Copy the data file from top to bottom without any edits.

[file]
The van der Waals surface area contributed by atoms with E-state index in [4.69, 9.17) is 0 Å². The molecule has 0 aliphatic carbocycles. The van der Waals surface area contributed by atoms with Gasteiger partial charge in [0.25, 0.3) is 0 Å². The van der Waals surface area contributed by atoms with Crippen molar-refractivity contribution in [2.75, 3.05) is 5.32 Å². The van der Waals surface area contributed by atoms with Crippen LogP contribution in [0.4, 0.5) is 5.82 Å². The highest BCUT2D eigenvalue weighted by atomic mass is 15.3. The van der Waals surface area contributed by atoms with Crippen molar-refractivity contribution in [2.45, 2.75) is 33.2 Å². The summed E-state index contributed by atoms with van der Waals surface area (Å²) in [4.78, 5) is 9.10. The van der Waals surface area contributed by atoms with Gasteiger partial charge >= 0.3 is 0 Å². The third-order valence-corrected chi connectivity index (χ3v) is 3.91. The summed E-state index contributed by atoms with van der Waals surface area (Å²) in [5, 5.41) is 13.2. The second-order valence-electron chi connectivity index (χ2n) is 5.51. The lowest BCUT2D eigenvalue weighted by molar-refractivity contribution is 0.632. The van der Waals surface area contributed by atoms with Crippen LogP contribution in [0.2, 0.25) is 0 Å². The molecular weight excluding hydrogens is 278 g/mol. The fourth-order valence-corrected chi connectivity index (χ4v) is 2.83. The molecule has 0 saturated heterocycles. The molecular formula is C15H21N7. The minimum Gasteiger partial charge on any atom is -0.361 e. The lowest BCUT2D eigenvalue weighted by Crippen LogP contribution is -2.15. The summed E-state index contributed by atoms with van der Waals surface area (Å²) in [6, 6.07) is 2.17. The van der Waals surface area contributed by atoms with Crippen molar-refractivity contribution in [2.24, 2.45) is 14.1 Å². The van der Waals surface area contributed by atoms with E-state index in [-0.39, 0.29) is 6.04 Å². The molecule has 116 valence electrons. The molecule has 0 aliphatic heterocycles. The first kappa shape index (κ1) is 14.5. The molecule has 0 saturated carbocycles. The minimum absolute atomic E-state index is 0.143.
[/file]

The van der Waals surface area contributed by atoms with E-state index in [4.69, 9.17) is 0 Å². The molecule has 0 aliphatic carbocycles. The van der Waals surface area contributed by atoms with Gasteiger partial charge in [0.25, 0.3) is 0 Å². The van der Waals surface area contributed by atoms with Crippen molar-refractivity contribution in [2.75, 3.05) is 5.32 Å². The van der Waals surface area contributed by atoms with Crippen LogP contribution in [0.4, 0.5) is 5.82 Å². The highest BCUT2D eigenvalue weighted by atomic mass is 15.3. The van der Waals surface area contributed by atoms with Crippen molar-refractivity contribution in [2.45, 2.75) is 33.2 Å². The summed E-state index contributed by atoms with van der Waals surface area (Å²) in [4.78, 5) is 9.10. The van der Waals surface area contributed by atoms with Gasteiger partial charge >= 0.3 is 0 Å². The third-order valence-corrected chi connectivity index (χ3v) is 3.91. The summed E-state index contributed by atoms with van der Waals surface area (Å²) in [5, 5.41) is 13.2. The second-order valence-electron chi connectivity index (χ2n) is 5.51. The lowest BCUT2D eigenvalue weighted by molar-refractivity contribution is 0.632. The van der Waals surface area contributed by atoms with Crippen LogP contribution in [0.2, 0.25) is 0 Å². The molecular weight excluding hydrogens is 278 g/mol. The fourth-order valence-corrected chi connectivity index (χ4v) is 2.83. The molecule has 0 saturated heterocycles. The molecular formula is C15H21N7. The minimum Gasteiger partial charge on any atom is -0.361 e. The lowest BCUT2D eigenvalue weighted by Crippen LogP contribution is -2.15. The summed E-state index contributed by atoms with van der Waals surface area (Å²) in [6, 6.07) is 2.17. The van der Waals surface area contributed by atoms with Crippen molar-refractivity contribution in [2.24, 2.45) is 14.1 Å². The van der Waals surface area contributed by atoms with E-state index in [-0.39, 0.29) is 6.04 Å². The molecule has 116 valence electrons. The molecule has 0 aliphatic heterocycles. The first kappa shape index (κ1) is 14.5. The molecule has 0 saturated carbocycles. The minimum absolute atomic E-state index is 0.143.